Planning a cemetery research trip

Planning my tour of southern cemeteriesI’m going to an organizers’ conference in Nashville next month and I’ve decided to drive there so I can add on some time for some cemetery research. I’m excited to step away from my desk a bit more!

The branch of my family tree I’m focusing on this quarter is Rasco, my paternal grandmother’s family. They lived in Alabama until about 100 years ago when my great grandparents moved their family to Texas and then to Washington state. My research indicates that some are buried in the Rasco Cemetery in Dallas County, Alabama. Others are buried at the Mount Pisgah Cemetery in Cullman County, Alabama.

In addition, my Adams line lived in Kentucky before moving to the Pacific Northwest. So I plan to visit two cemeteries in McLean County, Kentucky, as part of this trip. At least one of the gravestones, whose picture I saw on Find A Grave, is very hard to read. I’m anxious to work the aluminum foil magic on any particularly worn stones and see whether the data on the stone will become legible.

When I think about planning for this trip, I know I want to capitalize on the opportunity. That means that I need to know who I’m looking for. I also need to look for folks who might be their kin, even if I  don’t have good enough sources to have added them to my Reunion software. That way I can photograph gravestones for potential future use. I obviously need to get my directions together–the fact that Find A Grave often gives GPS coordinates (longitude and latitude) for cemeteries is tremendous! Even though my time is somewhat limited prior to the trip, I do hope to devote some time to researching these lines so that I can bring as much knowledge to the table as possible. I also want to do a little research on best practices in cemeteries.

I wish I could incorporate some courthouse research on this trip, but I simply don’t have time before or after the conference. So, for now, I’ll settle on cemetery research and plan a future trip for courthouse documents. I’m excited!

If you’ve done cemetery research, do you have any tips for me?


  1. Roberta Martin says:

    I keep a cemetery kit in my car. It has a sprayer full of water, a soft bristle brush, popsicle sticks to gently scrape some of the super thick lichen, gloves, garbage bags, clippers, and most important – handy wipes to clean me up after I am done! Have fun and be safe!

  2. jerry brown says:
  3. Maria Tello says:

    I learned the hard way, to check to see if there is a cemetery registrar. I looked for someone several times in a cemetery about 1200 miles from me. I finally reached out and called the number, which was posted at the cemetery and she was so helpful. I believe that there is usually a listing, perhaps on BillionGraves or Find A Grave, or even the nearest city offices. If you can find one and get tips from that person, you might save yourself some time.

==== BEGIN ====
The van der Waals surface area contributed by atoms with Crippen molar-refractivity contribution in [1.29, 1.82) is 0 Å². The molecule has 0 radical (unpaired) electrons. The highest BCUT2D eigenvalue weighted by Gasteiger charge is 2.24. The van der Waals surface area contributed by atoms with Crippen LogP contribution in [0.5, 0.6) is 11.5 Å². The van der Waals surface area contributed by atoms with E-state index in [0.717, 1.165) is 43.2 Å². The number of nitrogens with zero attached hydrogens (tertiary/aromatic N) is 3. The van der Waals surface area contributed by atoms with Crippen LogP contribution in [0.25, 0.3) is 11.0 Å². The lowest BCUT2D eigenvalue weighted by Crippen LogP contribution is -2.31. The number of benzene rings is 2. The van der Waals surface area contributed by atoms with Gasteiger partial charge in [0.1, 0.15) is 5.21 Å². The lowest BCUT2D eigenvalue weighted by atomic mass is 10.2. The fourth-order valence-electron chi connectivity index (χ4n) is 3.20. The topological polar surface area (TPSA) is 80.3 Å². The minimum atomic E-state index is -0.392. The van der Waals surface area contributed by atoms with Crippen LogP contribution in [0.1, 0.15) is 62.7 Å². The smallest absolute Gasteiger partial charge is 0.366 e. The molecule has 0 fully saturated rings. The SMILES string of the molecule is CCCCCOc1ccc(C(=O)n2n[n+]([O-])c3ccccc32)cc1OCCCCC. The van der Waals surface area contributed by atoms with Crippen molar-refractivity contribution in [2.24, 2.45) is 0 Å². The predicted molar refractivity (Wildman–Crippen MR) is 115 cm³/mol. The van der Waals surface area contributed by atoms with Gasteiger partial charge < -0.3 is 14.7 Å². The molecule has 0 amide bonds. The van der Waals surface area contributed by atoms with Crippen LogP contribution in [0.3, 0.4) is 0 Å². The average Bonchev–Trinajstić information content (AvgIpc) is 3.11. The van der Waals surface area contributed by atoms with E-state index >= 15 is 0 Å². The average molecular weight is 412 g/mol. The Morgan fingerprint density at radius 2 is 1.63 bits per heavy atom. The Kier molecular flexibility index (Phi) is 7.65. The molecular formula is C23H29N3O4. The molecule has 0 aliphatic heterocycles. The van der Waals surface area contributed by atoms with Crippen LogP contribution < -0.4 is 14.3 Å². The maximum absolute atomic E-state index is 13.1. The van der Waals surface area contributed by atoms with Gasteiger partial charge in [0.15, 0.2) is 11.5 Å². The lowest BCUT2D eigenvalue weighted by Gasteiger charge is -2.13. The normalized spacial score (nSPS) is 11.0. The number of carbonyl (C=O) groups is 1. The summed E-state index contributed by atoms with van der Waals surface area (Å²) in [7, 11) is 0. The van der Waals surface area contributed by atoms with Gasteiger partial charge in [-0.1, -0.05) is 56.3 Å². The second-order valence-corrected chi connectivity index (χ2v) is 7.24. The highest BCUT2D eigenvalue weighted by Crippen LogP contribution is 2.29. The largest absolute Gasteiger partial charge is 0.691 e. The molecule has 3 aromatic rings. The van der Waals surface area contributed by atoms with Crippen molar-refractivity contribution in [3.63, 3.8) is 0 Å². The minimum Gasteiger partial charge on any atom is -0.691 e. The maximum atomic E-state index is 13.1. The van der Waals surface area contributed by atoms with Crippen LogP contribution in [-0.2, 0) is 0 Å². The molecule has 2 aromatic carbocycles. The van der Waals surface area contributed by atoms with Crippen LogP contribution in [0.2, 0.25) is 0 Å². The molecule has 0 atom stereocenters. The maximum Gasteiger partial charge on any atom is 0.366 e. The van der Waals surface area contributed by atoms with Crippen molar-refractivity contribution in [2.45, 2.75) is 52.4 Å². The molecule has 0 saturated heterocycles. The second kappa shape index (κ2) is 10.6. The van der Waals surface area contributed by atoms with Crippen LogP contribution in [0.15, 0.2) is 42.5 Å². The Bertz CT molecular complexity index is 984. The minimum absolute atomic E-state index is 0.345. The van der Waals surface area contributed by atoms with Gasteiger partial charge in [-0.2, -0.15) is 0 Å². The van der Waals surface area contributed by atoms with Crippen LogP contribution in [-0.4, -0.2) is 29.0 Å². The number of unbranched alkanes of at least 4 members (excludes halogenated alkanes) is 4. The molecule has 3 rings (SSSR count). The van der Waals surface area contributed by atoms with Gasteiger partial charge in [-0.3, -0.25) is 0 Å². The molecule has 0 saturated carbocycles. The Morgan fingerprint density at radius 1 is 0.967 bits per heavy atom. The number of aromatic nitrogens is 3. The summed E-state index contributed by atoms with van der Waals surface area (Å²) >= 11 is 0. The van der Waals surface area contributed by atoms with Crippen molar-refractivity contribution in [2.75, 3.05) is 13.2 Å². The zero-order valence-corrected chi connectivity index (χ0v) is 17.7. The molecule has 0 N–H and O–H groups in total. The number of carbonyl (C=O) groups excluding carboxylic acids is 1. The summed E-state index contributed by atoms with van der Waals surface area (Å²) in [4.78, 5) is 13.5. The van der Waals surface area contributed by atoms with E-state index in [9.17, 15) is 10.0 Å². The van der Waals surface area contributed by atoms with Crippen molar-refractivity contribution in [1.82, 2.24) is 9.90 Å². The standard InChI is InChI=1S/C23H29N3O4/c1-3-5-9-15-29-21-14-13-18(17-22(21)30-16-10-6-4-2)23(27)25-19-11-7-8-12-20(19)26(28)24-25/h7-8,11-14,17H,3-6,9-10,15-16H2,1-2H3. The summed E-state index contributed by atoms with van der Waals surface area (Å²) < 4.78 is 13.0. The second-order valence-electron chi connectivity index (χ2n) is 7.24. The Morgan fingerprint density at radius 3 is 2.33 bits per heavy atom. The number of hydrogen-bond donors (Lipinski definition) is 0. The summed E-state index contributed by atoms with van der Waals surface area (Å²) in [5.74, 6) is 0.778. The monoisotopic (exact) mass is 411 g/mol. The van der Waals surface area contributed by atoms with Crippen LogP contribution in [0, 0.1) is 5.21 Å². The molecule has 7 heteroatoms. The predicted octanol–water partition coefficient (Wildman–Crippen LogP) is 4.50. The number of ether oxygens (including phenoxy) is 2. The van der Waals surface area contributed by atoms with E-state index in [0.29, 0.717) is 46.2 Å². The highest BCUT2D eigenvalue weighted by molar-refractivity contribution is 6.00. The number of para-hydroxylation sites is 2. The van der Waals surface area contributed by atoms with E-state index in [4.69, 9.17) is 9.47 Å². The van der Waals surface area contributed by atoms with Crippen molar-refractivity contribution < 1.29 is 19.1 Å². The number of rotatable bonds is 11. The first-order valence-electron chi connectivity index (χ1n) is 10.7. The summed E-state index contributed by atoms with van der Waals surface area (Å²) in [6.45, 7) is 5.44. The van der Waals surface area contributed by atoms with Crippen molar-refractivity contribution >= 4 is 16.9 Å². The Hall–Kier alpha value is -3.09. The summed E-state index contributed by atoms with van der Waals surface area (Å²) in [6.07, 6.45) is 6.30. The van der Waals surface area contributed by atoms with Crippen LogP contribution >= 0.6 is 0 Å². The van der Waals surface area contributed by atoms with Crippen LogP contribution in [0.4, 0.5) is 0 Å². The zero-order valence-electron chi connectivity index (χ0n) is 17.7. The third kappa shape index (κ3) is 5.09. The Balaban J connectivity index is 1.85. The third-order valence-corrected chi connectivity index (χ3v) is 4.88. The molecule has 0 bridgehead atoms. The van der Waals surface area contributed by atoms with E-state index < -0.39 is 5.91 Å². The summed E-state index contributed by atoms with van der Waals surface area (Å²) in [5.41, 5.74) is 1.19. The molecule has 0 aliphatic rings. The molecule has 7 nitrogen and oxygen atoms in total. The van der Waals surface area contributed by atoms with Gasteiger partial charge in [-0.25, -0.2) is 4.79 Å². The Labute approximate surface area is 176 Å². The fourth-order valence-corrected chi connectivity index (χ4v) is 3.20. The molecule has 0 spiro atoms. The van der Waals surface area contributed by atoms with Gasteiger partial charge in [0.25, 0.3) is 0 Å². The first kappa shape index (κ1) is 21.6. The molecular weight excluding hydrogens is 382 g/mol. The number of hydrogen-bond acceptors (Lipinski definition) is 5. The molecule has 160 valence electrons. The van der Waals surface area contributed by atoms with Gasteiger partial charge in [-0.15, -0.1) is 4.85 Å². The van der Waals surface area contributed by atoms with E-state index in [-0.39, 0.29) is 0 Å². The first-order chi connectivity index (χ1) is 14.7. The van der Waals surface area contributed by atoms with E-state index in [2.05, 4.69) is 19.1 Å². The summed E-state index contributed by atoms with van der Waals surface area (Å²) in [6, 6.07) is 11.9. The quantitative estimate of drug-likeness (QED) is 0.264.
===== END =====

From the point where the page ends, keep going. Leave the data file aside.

4. mackenzie says:

    Hey I see you will be in Nashville the same weekend the Genealogy Conference is coming to Nashville on Sept 20 at the Sheraton Downtown. Just FYI

  5. Jean VanLeeuwen says:

    I recently visited two old cemeteries in Holland, MI. Find A Grave provided me with plot numbers for several of the graves, however when I researched the cemeteries on line, I couldn’t figure out what all the plot numbers and letters meant. The cemetery plat maps were huge and I had no idea where to start looking. I called the phone number for the Holland Parks & Cemetery Department and spoke with a helpful employee who suggested I stop by the office before visiting the cemeteries. She indicated it would be very difficult to explain the cemetery plats over the phone . Since I was driving in from several hundred miles away, luckily I arrived at their offices just before closing on a Friday. She pulled out the plats, looked at the numbers I had from Find A Grave and was able to show me the sections & areas I should search in. With her help I not only found the graves I was searching for, but by showing me how to interpret the plot numbers for these two cemeteries, my husband and I found his great, great grandfather’s grave as well as his maternal great grandparents. I did try the aluminum foil trick, but to no avail. The windy day did not help. I will need to practice on some local gravestones.

    • Jean, thank you so much for your comment! Thanks to you and Maria I now know that I need to make inquiries of the cemeteries before traveling! How exciting that you were able to find an unexpected grave! I’m sorry to hear the aluminum foil didn’t work…but I could see how wind would make that tricky.

  6. Nancy Kucharski says:

    Bug spray.

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